Although it's customary for sellers to leave feedback for buyers on eBay, it is uncommon on Amazon. Perhaps 99 percent of Marketplace buyers aren't aware of buyer feedback and don't care. Buyer feedback on Amazon was somewhat important several years ago when Marketplace was new and many of the customers had experience with eBay. Today, however, the pool of customers on Marketplace has expanded. Many of them have never used eBay, have never purchased from an individual online before, and some of them don't even realize they're not buying directly from Amazon.

You can expect that only about 20% of your Marketplace buyers will eventually leave feedback.

Getting Negative Feedback Removed

Once they've left feedback, Amazon buyers can't change it, but they can delete it. It's well worth your time to educate your buyers about removing erroneous feedback and instances where a problem resulting in negative feedback was corrected.

Amazon provides these instructions to customers who want to remove feedback:

  1. Go to

  2. Find the pull-down menu next to "View by Order." Select "Orders placed in the past 6 months," and hit the "go" button.

  3. After you sign in, you'll find a listing of your recent orders. Select the relevant order and click the "View order" button.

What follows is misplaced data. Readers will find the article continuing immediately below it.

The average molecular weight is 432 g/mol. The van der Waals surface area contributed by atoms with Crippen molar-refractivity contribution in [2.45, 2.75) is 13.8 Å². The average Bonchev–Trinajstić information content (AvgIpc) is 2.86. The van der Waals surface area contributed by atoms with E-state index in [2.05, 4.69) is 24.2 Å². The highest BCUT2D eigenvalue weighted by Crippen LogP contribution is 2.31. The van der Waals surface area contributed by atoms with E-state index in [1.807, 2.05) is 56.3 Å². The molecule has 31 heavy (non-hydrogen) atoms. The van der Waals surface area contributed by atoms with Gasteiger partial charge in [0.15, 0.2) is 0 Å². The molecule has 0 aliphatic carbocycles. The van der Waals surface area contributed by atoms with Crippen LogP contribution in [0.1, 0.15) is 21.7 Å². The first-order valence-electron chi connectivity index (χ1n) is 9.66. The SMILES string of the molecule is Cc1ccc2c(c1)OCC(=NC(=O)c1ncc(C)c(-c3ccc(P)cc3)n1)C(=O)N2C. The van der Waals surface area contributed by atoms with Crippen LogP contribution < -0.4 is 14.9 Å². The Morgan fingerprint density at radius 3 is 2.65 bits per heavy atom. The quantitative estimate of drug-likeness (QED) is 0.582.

4. You will find a feedback section 2/3rds of the way down the page. To remove feedback, click on the "Remove" link in the feedback section of the order summary.

  5. You may only remove feedback if it is 60 days or less since you left the feedback.

Some booksellers take a few extra steps to make feedback removal easier for buyers. It takes a bit longer to do but it helps ensure the customer finds the correct feedback. Here's a script and link you can use:

"Please follow this link to Amazon and sign into your account. About halfway down the page you'll see the feedback comment you left on my account and a link to 'remove.' I'd greatly appreciate it."

(Replace the series of Xs on the end with the customer's order number.)

The difference with this second technique for Amazon feedback removal is the customer isn't looking at a list of orders; they only see their order with you.

You might want to test out both techniques and see which one you think is best. You can take a look at the screens yourself if you've left feedback for a Marketplace seller within the past 60 days. After that point, buyers can't delete feedback.

Questions or comments?
Contact the editor, Craig Stark